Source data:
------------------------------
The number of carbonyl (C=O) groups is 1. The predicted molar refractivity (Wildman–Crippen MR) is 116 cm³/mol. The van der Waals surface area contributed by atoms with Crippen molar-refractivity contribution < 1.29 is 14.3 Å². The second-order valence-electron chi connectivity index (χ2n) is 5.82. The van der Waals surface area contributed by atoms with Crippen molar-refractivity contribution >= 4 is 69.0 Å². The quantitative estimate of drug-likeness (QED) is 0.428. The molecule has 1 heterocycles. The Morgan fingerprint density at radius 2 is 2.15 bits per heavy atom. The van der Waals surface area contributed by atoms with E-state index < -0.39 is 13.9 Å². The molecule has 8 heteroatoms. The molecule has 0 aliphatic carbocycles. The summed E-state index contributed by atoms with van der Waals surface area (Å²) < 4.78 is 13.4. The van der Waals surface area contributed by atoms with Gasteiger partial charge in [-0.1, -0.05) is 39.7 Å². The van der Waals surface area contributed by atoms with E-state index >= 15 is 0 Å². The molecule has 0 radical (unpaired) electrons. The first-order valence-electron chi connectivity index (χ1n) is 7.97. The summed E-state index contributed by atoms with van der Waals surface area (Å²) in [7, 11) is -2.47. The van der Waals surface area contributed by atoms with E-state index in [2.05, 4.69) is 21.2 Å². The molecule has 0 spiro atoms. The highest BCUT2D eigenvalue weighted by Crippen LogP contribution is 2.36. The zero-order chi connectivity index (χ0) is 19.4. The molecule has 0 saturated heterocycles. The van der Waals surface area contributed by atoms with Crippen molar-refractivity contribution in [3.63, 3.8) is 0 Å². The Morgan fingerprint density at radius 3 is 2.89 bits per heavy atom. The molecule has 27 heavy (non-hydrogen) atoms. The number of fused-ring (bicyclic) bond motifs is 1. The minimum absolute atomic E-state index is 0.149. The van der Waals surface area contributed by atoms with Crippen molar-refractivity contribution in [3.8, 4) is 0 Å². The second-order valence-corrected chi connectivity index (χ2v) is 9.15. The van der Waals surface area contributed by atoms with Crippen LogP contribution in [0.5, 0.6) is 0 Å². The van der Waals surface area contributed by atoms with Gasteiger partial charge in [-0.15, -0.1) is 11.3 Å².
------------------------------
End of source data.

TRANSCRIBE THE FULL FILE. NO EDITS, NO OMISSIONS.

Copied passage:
The number of carbonyl (C=O) groups is 1. The predicted molar refractivity (Wildman–Crippen MR) is 116 cm³/mol. The van der Waals surface area contributed by atoms with Crippen molar-refractivity contribution < 1.29 is 14.3 Å². The second-order valence-electron chi connectivity index (χ2n) is 5.82. The van der Waals surface area contributed by atoms with Crippen molar-refractivity contribution >= 4 is 69.0 Å². The quantitative estimate of drug-likeness (QED) is 0.428. The molecule has 1 heterocycles. The Morgan fingerprint density at radius 2 is 2.15 bits per heavy atom. The van der Waals surface area contributed by atoms with E-state index < -0.39 is 13.9 Å². The molecule has 8 heteroatoms. The molecule has 0 aliphatic carbocycles. The summed E-state index contributed by atoms with van der Waals surface area (Å²) < 4.78 is 13.4. The van der Waals surface area contributed by atoms with Gasteiger partial charge in [-0.1, -0.05) is 39.7 Å². The van der Waals surface area contributed by atoms with E-state index >= 15 is 0 Å². The molecule has 0 radical (unpaired) electrons. The first-order valence-electron chi connectivity index (χ1n) is 7.97. The summed E-state index contributed by atoms with van der Waals surface area (Å²) in [7, 11) is -2.47. The van der Waals surface area contributed by atoms with E-state index in [2.05, 4.69) is 21.2 Å². The molecule has 0 spiro atoms. The highest BCUT2D eigenvalue weighted by Crippen LogP contribution is 2.36. The zero-order chi connectivity index (χ0) is 19.4. The molecule has 0 saturated heterocycles. The van der Waals surface area contributed by atoms with Crippen molar-refractivity contribution in [3.63, 3.8) is 0 Å². The Morgan fingerprint density at radius 3 is 2.89 bits per heavy atom. The molecule has 27 heavy (non-hydrogen) atoms. The number of fused-ring (bicyclic) bond motifs is 1. The minimum absolute atomic E-state index is 0.149. The van der Waals surface area contributed by atoms with Crippen molar-refractivity contribution in [3.8, 4) is 0 Å². The second-order valence-corrected chi connectivity index (χ2v) is 9.15. The van der Waals surface area contributed by atoms with Crippen LogP contribution in [0.5, 0.6) is 0 Å². The van der Waals surface area contributed by atoms with Gasteiger partial charge in [-0.15, -0.1) is 11.3 Å².